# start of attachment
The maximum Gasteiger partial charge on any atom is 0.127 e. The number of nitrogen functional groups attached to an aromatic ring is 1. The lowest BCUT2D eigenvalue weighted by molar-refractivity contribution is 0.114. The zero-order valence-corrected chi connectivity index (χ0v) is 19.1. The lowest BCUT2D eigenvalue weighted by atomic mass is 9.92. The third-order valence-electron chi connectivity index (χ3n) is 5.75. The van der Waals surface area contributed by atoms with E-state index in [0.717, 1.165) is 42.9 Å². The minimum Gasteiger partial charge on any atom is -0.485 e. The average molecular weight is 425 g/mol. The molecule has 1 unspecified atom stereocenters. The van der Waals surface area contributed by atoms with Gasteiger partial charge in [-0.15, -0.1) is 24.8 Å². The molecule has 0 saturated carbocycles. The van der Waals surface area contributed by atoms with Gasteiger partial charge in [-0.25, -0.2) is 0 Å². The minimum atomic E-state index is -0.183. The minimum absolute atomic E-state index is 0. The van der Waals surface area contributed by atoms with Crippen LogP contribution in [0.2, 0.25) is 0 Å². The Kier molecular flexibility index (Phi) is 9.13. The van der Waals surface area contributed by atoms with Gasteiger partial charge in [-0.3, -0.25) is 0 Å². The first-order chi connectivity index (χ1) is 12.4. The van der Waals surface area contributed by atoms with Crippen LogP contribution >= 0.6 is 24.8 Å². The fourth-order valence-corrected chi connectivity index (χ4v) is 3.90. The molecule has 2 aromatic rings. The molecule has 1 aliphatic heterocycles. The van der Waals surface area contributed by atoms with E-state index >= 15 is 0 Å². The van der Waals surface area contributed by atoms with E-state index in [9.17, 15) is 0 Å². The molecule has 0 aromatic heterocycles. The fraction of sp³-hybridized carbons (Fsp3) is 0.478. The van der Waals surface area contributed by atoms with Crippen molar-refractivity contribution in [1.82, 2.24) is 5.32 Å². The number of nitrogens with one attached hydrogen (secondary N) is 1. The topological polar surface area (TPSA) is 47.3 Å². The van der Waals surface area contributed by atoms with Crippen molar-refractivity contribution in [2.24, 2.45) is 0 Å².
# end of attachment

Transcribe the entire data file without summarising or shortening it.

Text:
The maximum Gasteiger partial charge on any atom is 0.127 e. The number of nitrogen functional groups attached to an aromatic ring is 1. The lowest BCUT2D eigenvalue weighted by molar-refractivity contribution is 0.114. The zero-order valence-corrected chi connectivity index (χ0v) is 19.1. The lowest BCUT2D eigenvalue weighted by atomic mass is 9.92. The third-order valence-electron chi connectivity index (χ3n) is 5.75. The van der Waals surface area contributed by atoms with E-state index in [0.717, 1.165) is 42.9 Å². The minimum Gasteiger partial charge on any atom is -0.485 e. The average molecular weight is 425 g/mol. The molecule has 1 unspecified atom stereocenters. The van der Waals surface area contributed by atoms with Gasteiger partial charge in [-0.15, -0.1) is 24.8 Å². The molecule has 0 saturated carbocycles. The van der Waals surface area contributed by atoms with Gasteiger partial charge in [-0.25, -0.2) is 0 Å². The minimum atomic E-state index is -0.183. The minimum absolute atomic E-state index is 0. The van der Waals surface area contributed by atoms with Crippen LogP contribution in [0.2, 0.25) is 0 Å². The Kier molecular flexibility index (Phi) is 9.13. The van der Waals surface area contributed by atoms with Gasteiger partial charge in [-0.3, -0.25) is 0 Å². The first-order chi connectivity index (χ1) is 12.4. The van der Waals surface area contributed by atoms with Crippen LogP contribution >= 0.6 is 24.8 Å². The fourth-order valence-corrected chi connectivity index (χ4v) is 3.90. The molecule has 2 aromatic rings. The molecule has 1 aliphatic heterocycles. The van der Waals surface area contributed by atoms with E-state index >= 15 is 0 Å². The van der Waals surface area contributed by atoms with E-state index in [9.17, 15) is 0 Å². The molecule has 0 aromatic heterocycles. The fraction of sp³-hybridized carbons (Fsp3) is 0.478. The van der Waals surface area contributed by atoms with Crippen molar-refractivity contribution in [1.82, 2.24) is 5.32 Å². The number of nitrogens with one attached hydrogen (secondary N) is 1. The topological polar surface area (TPSA) is 47.3 Å². The van der Waals surface area contributed by atoms with Crippen molar-refractivity contribution in [2.24, 2.45) is 0 Å².